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Margaux Hemingway's Death Ruled a Suicide

Inquiry: Coroner's office says actress took huge phenobarbital overdose. She reportedly had asked friends where she could get drug.

August 21, 1996|JAMES RAINEY | TIMES STAFF WRITER

Actress and onetime supermodel Margaux Hemingway killed herself with a massive overdose of a barbiturate, the Los Angeles County coroner's office announced Tuesday, adding her name to the grim litany of Hemingway family members who have taken their own lives.

Hemingway had about twice the lethal level of phenobarbital in her system when she died--so much of the drug that she succumbed before she could even digest all the pills in her stomach, coroner's officials said.

The announcement came seven weeks after the body of the rangy entertainer with the sky-blue eyes was found by friends in her studio apartment, half a block from the beach in Santa Monica.

Police found no note or other evidence of suicide July 1, leaving the cause of Hemingway's death a protracted mystery.

Highly publicized bouts with depression and alcoholism led to speculation that the 41-year-old actress had taken her own life. Her famous grandfather, author Ernest Hemingway, had killed himself 35 years ago with a shotgun blast to the head. His father, brother and sister had also died at their own hands.

But several friends and entertainment industry associates doubted that Margaux Hemingway would harm herself. They suggested that she had battled back from tough times and might have died from epilepsy, a disease she treated for many years with medication.

It took a series of toxicology tests to confirm the presence of a massive dose of the sedative in Hemingway's system--10 times the amount that would be present from a prescribed dose. The equivalent of two pills remained undissolved in her stomach, the coroner's office said.

"The high level of phenobarbital found in her system was the key finding that led to a determination that it was suicide," said Scott Carrier, spokesman for the coroner's office.

Carrier said the ruling was delayed because Hemingway's body had decomposed so badly that pathologists could not obtain a standard blood sample. Instead, toxicologists relied on tissue samples from her brain, kidney and liver to measure the level of the drug.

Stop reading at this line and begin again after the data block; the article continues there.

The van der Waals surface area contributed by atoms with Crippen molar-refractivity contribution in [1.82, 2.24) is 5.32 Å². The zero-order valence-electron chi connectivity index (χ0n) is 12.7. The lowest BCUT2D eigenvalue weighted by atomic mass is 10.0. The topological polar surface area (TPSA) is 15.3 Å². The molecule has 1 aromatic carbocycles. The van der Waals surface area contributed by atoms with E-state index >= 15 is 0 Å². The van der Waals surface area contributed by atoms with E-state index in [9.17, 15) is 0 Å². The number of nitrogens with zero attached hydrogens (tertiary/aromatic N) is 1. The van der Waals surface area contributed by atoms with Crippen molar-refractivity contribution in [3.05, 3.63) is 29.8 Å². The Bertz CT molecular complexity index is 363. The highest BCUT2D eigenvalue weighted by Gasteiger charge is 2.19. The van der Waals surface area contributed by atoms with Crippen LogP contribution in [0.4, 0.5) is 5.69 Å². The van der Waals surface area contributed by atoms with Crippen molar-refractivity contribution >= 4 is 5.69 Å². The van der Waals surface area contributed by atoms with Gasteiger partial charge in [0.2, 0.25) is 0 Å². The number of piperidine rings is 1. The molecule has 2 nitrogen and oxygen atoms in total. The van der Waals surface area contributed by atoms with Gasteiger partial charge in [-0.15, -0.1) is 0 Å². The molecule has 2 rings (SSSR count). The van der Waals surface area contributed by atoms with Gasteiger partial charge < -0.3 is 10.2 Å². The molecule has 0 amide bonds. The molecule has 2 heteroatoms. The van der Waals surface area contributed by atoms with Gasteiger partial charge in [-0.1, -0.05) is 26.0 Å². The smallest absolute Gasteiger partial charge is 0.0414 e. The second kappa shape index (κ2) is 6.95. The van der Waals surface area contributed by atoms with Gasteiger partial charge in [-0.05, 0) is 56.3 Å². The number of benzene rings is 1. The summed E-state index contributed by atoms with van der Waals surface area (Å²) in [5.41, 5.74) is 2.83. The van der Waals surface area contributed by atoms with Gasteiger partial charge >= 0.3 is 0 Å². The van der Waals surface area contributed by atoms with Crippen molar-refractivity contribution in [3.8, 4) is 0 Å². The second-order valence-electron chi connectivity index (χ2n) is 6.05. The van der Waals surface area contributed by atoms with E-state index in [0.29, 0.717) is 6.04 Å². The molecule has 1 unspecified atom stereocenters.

Coroner's investigators also revealed new details of the circumstances surrounding Hemingway's death.

Just days before her body was discovered, the actress had been asking friends if they knew where she could obtain phenobarbital. She said she needed the drug for a trip to Germany, where she was scheduled to film a television program. Hemingway had a prescription for another medication, clonazepam, that epilepsy patients use to control seizures. But she had no prescription for phenobarbital. The two medications would typically not be given in combination, coroner's officials said.

The coroner's office said that when authorities entered Hemingway's apartment, they found three vials of clonazepam--two empty and one partially filled. (On the day the body was discovered, Santa Monica police insisted they found no evidence of drugs.) Authorities also found an empty bottle of phenobarbital that was labeled for 100 tablets. The absence of a blood sample made it impossible to estimate how many of those tablets Hemingway had taken, Carrier said.

Hemingway seemed to obliquely refer to her own death in the last weeks of her life, speculating with friends about what the afterlife might hold.

"She never said, 'I would like to kill myself' or 'It would be better if I was dead,' " said Craig Harvey, chief of investigations for the coroner's office. "But she had spoken with friends about 'the other side.' And all her friends had encouraged her to stay here and work out her problems."

Finally, Hemingway had put off appointments with friends that had been scheduled for the last weekend in June. Her body was found the following Monday, when her friend Judy Stabile became concerned that she could not reach Hemingway by phone.

Coroner's officials said they will continue their investigation in an attempt to find out who supplied Hemingway with the pills that killed her. But because the phenobarbital bottle was not marked with a doctor's or pharmacist's name, it is unlikely the culprit who dispensed the medication without a prescription will be found, Harvey said.

Stabile, a Venice artist, said she is skeptical of the coroner's finding.

"There was no telltale sign of suicide. No note, no anything," Stabile said. "How do they know that she wanted to kill herself and that this wasn't a mistake or something else?"

Hemingway's manager, Graham Kaye, had discussed the afterlife with his client several months before her death. But he interpreted the talk as purely philosophical, a part of the actress' continuing quest for spiritual truth.

"I think I might have raised the topic and she said she wasn't afraid of dying," Kaye said. "I think she said it might be an interesting place, where we all go. It was rhetorical."

Hemingway had sprung to fame at 19 as a model, traveling from her native Idaho to New York, where she quickly became the $1-million spokeswoman for Babe perfume. But a fast life that ranged from Manhattan's Studio 54 disco to the palaces of Europe was short-circuited by two divorces, alcoholism and bulimia.

A comeback in this decade began with a photo spread in Playboy. Hemingway had found steady work in B movies and infomercials.

Friends said she had only recently been reading the works of her grandfather, but remained estranged from her family. In a television interview just weeks before she died, Hemingway attributed her problems to a "lack of love" and a poor relationship with her mother.

Her family could not be reached for comment Tuesday.

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